Chicago Tribune, Apr. 20
Rochester readers split on library’s internet policy
Readers are divided sharply on Monroe County (N.Y.) Executive Maggie Brooks’s threat to withdraw all county funding of the Central Library unless it acts immediately to “halt the public viewing of pornography and other graphic materials” on library computers. By a slim margin of 52–48%, more readers supported Brooks’s position than opposed it....
Rochester (N.Y.) Business Journal, Apr. 20
Explicit comics challenged in New Zealand
Sexually graphic comics available in the public library at Wanganui, New Zealand, have prompted a local woman to launch a petition calling for reasonable censorship at the library. Julie Gordon, a mother of five and part-time secondary school teacher, said while she understands a lot of the comics—mainly those coming from Japan—were aimed at an adult audience, there were some that had no rating and therefore could be taken out on loan by any library cardholder....
Wanganui (N.Z.) Chronicle, Apr. 26
University of Illinois rare books library hosts collecting contest
The University of Illinois at Urbana-Champaign’s Rare Book and Manuscript Library and its resident book collecting organization, the No. 44 Society, are playing host to the university’s second annual Book Collecting Contest. This contest pits student book collectors against one another in a competition to assemble the most complete, well thought-out, and creative book collections....
Daily Illini, Mar. 29
Top minds try weaving a less-tangled Web (humor)
Columnist Paige Wiser writes: “The internet is so flawed that it might be better to scrap it and begin again, say university researchers. It’s evolved past what it was really designed for, and is now riddled with spammers and hackers. ‘It’s sort of a miracle that it continues to work well today,’ Dipankar Raychaudhuri told the Associated Press. Raychaudhuri is a Rutgers professor supervising three projects that could eventually replace the internet.”...
Chicago Sun-Times, Apr. 22
Sierra Vista takes over library service for GIs
With its rows of books and gleaming windows, the municipal library in Sierra Vista, Arizona, seems much like any other, except for the military uniforms inside. In a setup being hailed as a potential model for other military installations, the Army post of Fort Huachuca, about 75 miles southeast of Tucson, recently signed a deal with the city of Sierra Vista to have the city provide library services for soldiers....
Tucson Arizona Daily Star, Apr. 20
Libraries boost offerings for immigrants
The shelves of libraries across Minnesota are swelling with books and other materials catering to the state’s most recent immigrants, mostly Hispanics, Somalis, and Hmong. In the past few years, libraries have added thousands of books, from free ones from the Mexican government to new ones about Somali folklore, and received federal grants for storytelling. Libraries have become important centers for newcomers who are trying to become proficient in English while connecting to their native languages and heritage....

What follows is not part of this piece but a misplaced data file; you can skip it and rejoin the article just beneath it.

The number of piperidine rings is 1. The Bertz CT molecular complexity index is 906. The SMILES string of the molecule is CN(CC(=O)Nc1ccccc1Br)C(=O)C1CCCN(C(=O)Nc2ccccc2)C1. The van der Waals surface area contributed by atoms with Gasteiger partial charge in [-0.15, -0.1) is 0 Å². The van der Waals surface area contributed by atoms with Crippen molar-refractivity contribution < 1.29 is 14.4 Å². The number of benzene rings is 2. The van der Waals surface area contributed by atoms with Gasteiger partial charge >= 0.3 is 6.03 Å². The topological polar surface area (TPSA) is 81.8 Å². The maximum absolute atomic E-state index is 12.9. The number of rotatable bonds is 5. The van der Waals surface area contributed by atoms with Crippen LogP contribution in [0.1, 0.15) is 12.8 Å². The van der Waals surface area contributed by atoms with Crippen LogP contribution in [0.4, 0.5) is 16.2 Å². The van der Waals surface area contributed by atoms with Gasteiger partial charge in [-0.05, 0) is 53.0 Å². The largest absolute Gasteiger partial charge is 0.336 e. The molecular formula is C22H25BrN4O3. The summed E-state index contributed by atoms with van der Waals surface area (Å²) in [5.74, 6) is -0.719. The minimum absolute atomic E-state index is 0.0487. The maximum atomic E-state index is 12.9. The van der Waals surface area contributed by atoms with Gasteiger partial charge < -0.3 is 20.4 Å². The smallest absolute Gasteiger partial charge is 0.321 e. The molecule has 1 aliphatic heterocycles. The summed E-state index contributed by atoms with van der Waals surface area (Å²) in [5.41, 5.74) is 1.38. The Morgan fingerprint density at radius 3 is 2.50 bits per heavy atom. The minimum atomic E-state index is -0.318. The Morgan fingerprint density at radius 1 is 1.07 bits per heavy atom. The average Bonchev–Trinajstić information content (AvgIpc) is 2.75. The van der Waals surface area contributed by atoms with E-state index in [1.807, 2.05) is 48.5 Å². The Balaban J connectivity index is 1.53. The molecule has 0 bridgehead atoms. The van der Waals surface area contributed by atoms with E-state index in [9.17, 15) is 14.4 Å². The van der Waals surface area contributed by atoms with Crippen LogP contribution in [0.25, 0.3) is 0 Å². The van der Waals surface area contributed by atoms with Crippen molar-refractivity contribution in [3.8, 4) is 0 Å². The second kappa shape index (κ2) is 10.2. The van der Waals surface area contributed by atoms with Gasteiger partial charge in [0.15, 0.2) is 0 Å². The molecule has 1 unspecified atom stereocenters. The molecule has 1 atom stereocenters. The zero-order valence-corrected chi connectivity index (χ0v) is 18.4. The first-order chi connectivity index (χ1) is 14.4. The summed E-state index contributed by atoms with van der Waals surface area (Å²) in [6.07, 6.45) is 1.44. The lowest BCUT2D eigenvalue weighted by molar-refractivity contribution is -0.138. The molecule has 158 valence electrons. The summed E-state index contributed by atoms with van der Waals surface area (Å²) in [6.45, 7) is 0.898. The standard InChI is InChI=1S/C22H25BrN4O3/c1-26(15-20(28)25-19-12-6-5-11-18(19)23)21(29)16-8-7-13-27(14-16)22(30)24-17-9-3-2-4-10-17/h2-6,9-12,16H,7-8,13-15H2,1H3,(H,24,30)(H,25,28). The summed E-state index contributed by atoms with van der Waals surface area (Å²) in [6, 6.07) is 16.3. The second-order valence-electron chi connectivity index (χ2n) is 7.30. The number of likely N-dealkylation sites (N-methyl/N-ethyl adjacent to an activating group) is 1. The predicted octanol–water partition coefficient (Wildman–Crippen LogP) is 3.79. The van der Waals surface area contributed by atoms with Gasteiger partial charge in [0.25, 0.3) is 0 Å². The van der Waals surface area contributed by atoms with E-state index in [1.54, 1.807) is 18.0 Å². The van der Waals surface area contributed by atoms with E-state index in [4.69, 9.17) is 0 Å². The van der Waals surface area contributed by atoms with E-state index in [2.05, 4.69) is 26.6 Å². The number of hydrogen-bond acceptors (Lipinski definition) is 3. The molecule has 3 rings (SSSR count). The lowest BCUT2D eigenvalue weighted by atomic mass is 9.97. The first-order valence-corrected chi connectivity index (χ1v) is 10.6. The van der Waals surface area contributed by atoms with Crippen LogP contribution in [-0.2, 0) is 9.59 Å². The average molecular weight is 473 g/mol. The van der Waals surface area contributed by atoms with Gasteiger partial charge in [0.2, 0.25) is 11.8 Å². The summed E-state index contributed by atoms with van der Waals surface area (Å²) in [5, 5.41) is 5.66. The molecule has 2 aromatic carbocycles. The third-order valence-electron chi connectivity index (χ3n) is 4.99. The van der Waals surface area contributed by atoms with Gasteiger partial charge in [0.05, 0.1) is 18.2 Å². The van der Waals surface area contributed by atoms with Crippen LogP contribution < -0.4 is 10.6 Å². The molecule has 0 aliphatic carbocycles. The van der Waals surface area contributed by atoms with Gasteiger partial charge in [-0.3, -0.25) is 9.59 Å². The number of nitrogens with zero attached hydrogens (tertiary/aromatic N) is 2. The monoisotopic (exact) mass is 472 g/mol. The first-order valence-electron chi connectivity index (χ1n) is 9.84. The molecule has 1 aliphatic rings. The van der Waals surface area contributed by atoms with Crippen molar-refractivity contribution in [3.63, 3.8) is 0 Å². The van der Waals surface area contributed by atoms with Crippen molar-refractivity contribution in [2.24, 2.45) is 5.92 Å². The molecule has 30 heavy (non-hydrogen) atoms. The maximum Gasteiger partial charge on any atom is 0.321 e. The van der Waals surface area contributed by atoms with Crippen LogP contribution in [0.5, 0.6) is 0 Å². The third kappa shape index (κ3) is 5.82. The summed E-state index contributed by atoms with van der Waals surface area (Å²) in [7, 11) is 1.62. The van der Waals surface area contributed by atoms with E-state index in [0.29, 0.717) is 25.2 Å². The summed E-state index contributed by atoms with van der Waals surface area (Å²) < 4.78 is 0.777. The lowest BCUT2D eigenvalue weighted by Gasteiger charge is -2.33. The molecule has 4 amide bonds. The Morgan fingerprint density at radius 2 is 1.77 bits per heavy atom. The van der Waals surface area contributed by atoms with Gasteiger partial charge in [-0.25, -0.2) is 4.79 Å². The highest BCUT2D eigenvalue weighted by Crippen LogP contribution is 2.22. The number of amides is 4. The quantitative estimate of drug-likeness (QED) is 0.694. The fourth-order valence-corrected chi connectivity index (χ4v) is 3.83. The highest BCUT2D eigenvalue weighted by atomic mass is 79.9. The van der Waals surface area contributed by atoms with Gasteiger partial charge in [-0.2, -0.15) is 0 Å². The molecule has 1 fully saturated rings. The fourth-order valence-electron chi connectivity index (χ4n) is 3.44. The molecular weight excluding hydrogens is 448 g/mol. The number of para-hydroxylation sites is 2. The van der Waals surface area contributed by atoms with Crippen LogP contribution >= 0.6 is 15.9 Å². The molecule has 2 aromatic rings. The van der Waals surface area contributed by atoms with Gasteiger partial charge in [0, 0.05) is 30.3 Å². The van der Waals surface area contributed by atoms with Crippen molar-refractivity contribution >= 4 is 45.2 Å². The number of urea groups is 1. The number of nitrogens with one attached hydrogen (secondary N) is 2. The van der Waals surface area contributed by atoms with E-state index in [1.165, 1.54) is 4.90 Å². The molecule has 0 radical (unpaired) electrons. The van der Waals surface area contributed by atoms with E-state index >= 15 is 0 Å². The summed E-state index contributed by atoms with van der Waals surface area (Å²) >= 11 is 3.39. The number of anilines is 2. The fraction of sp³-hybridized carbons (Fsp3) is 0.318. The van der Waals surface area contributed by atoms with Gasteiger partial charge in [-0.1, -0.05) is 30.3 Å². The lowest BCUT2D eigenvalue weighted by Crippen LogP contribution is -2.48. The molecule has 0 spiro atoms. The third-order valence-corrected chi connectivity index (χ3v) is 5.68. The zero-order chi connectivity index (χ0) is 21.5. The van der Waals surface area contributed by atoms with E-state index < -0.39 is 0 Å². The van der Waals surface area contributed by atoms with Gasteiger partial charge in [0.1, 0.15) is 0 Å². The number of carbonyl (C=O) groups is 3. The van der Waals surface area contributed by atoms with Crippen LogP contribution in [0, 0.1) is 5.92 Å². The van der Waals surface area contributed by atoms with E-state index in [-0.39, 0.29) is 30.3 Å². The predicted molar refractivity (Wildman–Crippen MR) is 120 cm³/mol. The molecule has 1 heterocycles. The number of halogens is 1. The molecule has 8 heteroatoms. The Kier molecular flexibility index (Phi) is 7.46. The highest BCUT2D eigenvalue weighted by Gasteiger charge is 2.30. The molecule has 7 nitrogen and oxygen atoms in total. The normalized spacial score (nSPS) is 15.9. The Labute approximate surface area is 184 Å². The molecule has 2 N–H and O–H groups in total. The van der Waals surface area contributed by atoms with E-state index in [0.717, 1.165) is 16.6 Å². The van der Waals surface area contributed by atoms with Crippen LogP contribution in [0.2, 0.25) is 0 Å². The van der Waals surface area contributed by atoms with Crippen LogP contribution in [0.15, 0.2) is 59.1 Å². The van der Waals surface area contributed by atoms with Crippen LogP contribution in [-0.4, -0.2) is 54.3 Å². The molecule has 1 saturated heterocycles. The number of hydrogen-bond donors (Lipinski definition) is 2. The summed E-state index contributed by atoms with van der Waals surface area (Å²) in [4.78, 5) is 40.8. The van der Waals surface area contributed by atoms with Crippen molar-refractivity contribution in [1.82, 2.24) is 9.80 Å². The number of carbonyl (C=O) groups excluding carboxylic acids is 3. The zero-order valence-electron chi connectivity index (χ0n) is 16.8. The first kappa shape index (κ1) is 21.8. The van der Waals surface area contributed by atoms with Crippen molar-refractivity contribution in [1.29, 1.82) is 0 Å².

Associated Press, Apr. 23
Funding woes put PlaneTree library in crisis
For the past 18 years, the PlaneTree Health Library in Los Gatos, California, has been helping patrons gather as much information as they can about their or a family member’s new diagnosis. However, the library is in a race to find more funding. Good Samaritan Hospital has been sponsoring PlaneTree since 2002, and the partnership is ending on June 30. The hospital will continue providing the library space rent-free and donations have trickled in, but the staff wouldn’t mind seeing more financial help from the community....
San Jose (Calif.) Mercury News, Apr. 17
Ute Tribe’s library director wants more reading
Tina King has been the Ute Mountain (Colo.) Ute Tribe’s library director for just two weeks, but she’s already making changes and laying out ambitious goals, urging more native youths to discover the joys of reading. King’s vision includes a hoped-for large-print section for elders and reorganizing the children’s book section. Her biggest hope is for the Ute Tribe’s young people to take advantage of a vital community resource....
Cortez (Colo.) Journal, Apr. 19
Cree scholars research their roots
The written works of the Oblate missionaries who served among the Cree people in northwestern Canada have now become the subject of research. A team of indigenous scholars at the University of Alberta has just begun a five-year research project that involves studying rare books and manuscripts written in Cree by Oblate missionaries who worked and lived among their ancestors....
Western Catholic Reporter, Apr. 23
Man found shot at Fort Myers library
A homeless man suffering from a gunshot wound was found April 21 at the downtown Fort Myers branch of the Lee County (Fla.) Library. A security guard found Hugh Curtis Shears, 43, who frequented the library, a little after 8 a.m. near the front entrance. “We hope he’s OK,” said Madeleine Plummer, a regional manager with the county library system....
Fort Myers (Fla.) News-Press, Apr. 22
OCLC scores again
It’s just not enough for OCLC to grab up good software, create cool new tools, and be the behemoth of the library world; they have to snatch up some great librarians to go along with it! It was announced April 24 that Roy Tennant will be leaving the California Digital Library, where he has worked since 2000, for a new position at OCLC. Tennant will be senior program manager with the RLG Programs unit of OCLC Research and Programs....
Hectic Pace blog, Apr. 25